The exact breeders of the Purple Arrow strain are unknown, so there’s not much information publicly available about its origins.
In terms of how Purple Arrow looks, it’s reasonably tame if you’re comparing it to some of the more vibrant cannabis plants. With small to medium sized nugs, its colors are low key; some light mint green, some purple, with orange pistils. Unlike some strains which appear almost frosty, this strain has just a dusting of milky white trichomes, and minimal resin.
The Purple Arrow strain tastes sweet, with hints of spicy herbs, as well as some undertones of honey brought out on the exhale. There are a variety of other tastes recorded, though. Some of these include citrus, earthy, mint, plum, wood, tobacco, roses, grapes, and coffee.
Strains with flavors closest to Purple Arrow include Code Blue (which is a cross between San Diego Cat Piss and Face Off OG BX1), Dragon Lady (which is a cross between Blue Dragon and Flo), and White Fire OG (also known as White Fire, and a cross between Fire OG Kush and The White).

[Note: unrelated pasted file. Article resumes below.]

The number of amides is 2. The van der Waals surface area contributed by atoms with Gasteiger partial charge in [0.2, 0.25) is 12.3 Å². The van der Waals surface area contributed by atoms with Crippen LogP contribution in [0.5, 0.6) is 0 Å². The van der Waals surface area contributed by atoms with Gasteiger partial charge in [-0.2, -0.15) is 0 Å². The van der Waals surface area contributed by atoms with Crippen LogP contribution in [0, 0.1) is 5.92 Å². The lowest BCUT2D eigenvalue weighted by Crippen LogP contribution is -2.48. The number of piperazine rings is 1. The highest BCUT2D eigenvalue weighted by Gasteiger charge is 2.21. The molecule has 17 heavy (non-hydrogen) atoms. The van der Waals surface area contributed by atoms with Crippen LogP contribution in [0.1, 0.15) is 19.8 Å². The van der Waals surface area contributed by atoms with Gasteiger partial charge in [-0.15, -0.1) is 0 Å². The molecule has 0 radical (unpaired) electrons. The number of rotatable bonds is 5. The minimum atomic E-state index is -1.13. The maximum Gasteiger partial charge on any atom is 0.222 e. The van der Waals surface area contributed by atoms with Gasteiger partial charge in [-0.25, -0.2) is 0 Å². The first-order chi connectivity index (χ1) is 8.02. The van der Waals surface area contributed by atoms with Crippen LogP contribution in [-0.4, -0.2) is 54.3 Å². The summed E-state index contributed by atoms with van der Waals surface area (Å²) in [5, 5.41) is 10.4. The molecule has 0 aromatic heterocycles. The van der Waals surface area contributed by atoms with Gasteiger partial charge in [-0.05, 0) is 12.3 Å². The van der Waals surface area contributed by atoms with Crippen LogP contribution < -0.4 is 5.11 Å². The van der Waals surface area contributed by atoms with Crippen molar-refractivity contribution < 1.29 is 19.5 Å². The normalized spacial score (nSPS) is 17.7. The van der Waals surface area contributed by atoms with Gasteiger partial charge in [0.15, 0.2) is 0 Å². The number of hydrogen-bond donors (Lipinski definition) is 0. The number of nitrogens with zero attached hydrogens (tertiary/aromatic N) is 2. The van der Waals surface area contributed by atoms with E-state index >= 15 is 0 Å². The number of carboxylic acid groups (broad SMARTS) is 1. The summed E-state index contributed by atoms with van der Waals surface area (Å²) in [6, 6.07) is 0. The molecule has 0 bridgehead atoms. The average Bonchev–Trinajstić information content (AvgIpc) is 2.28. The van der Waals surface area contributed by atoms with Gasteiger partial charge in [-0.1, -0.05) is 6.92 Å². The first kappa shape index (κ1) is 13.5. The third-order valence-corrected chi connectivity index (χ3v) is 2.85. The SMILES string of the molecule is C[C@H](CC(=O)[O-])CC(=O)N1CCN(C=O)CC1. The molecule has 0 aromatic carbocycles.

Purple Arrow’s aromas are very floral (to the point that it’s often compared to the smell of a bouquet), as well as earthy.
A strain’s cannabinoids are the naturally occurring compounds found within cannabis plants. The primary psychoactive component in cannabis is THC (tetrahydrocannabinol), and it’s this ingredient that provides users with the ‘high’.
The secondary ingredient is CBD (cannabidiol), which is responsible for the relaxation part of consuming cannabis.
When it comes to cannabinoids, Purple Arrow has a THC level that averages between 17% and 23%, with its highest recorded THC level being 24%. While its peak level is fairly high, its average is modest, meaning it can be enjoyed by even novice smokers.